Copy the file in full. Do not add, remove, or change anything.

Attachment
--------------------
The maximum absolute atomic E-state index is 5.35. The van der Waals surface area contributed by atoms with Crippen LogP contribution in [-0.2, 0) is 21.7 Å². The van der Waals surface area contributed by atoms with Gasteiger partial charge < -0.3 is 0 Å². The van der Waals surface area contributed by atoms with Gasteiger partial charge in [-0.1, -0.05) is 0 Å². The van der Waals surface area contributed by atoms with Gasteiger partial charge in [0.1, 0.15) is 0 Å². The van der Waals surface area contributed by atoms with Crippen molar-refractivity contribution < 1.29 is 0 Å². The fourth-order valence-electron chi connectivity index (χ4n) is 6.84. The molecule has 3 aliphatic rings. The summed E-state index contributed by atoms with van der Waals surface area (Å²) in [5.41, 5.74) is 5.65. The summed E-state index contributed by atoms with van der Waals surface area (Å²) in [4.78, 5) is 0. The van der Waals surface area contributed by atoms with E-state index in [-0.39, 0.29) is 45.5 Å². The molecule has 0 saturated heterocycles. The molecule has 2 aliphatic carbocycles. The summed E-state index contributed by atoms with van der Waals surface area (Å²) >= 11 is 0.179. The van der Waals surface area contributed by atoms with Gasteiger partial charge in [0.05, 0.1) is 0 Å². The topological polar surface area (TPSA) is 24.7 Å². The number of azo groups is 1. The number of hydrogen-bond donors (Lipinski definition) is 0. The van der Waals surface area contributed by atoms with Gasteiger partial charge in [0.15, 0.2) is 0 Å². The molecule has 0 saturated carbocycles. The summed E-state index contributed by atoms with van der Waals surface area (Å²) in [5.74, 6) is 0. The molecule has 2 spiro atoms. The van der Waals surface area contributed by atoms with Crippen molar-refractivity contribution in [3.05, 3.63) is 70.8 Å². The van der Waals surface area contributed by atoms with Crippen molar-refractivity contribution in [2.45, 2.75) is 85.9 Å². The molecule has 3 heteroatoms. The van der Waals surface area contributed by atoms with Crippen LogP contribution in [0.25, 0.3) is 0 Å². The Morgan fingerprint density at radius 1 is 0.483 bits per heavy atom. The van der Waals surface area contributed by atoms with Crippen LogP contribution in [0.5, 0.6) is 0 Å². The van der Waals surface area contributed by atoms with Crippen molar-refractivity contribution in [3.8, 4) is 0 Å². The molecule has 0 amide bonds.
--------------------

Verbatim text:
The maximum absolute atomic E-state index is 5.35. The van der Waals surface area contributed by atoms with Crippen LogP contribution in [-0.2, 0) is 21.7 Å². The van der Waals surface area contributed by atoms with Gasteiger partial charge < -0.3 is 0 Å². The van der Waals surface area contributed by atoms with Gasteiger partial charge in [-0.1, -0.05) is 0 Å². The van der Waals surface area contributed by atoms with Gasteiger partial charge in [0.1, 0.15) is 0 Å². The van der Waals surface area contributed by atoms with Crippen molar-refractivity contribution < 1.29 is 0 Å². The fourth-order valence-electron chi connectivity index (χ4n) is 6.84. The molecule has 3 aliphatic rings. The summed E-state index contributed by atoms with van der Waals surface area (Å²) in [5.41, 5.74) is 5.65. The summed E-state index contributed by atoms with van der Waals surface area (Å²) in [4.78, 5) is 0. The van der Waals surface area contributed by atoms with E-state index in [-0.39, 0.29) is 45.5 Å². The molecule has 0 saturated heterocycles. The molecule has 2 aliphatic carbocycles. The summed E-state index contributed by atoms with van der Waals surface area (Å²) >= 11 is 0.179. The van der Waals surface area contributed by atoms with Gasteiger partial charge in [0.05, 0.1) is 0 Å². The topological polar surface area (TPSA) is 24.7 Å². The number of azo groups is 1. The number of hydrogen-bond donors (Lipinski definition) is 0. The van der Waals surface area contributed by atoms with Gasteiger partial charge in [0.15, 0.2) is 0 Å². The molecule has 0 saturated carbocycles. The summed E-state index contributed by atoms with van der Waals surface area (Å²) in [5.74, 6) is 0. The molecule has 2 spiro atoms. The van der Waals surface area contributed by atoms with Crippen molar-refractivity contribution in [3.05, 3.63) is 70.8 Å². The van der Waals surface area contributed by atoms with Crippen molar-refractivity contribution in [2.45, 2.75) is 85.9 Å². The molecule has 3 heteroatoms. The van der Waals surface area contributed by atoms with Crippen LogP contribution in [0.25, 0.3) is 0 Å². The Morgan fingerprint density at radius 1 is 0.483 bits per heavy atom. The van der Waals surface area contributed by atoms with Crippen LogP contribution in [0.5, 0.6) is 0 Å². The van der Waals surface area contributed by atoms with Crippen molar-refractivity contribution in [3.8, 4) is 0 Å². The molecule has 0 amide bonds.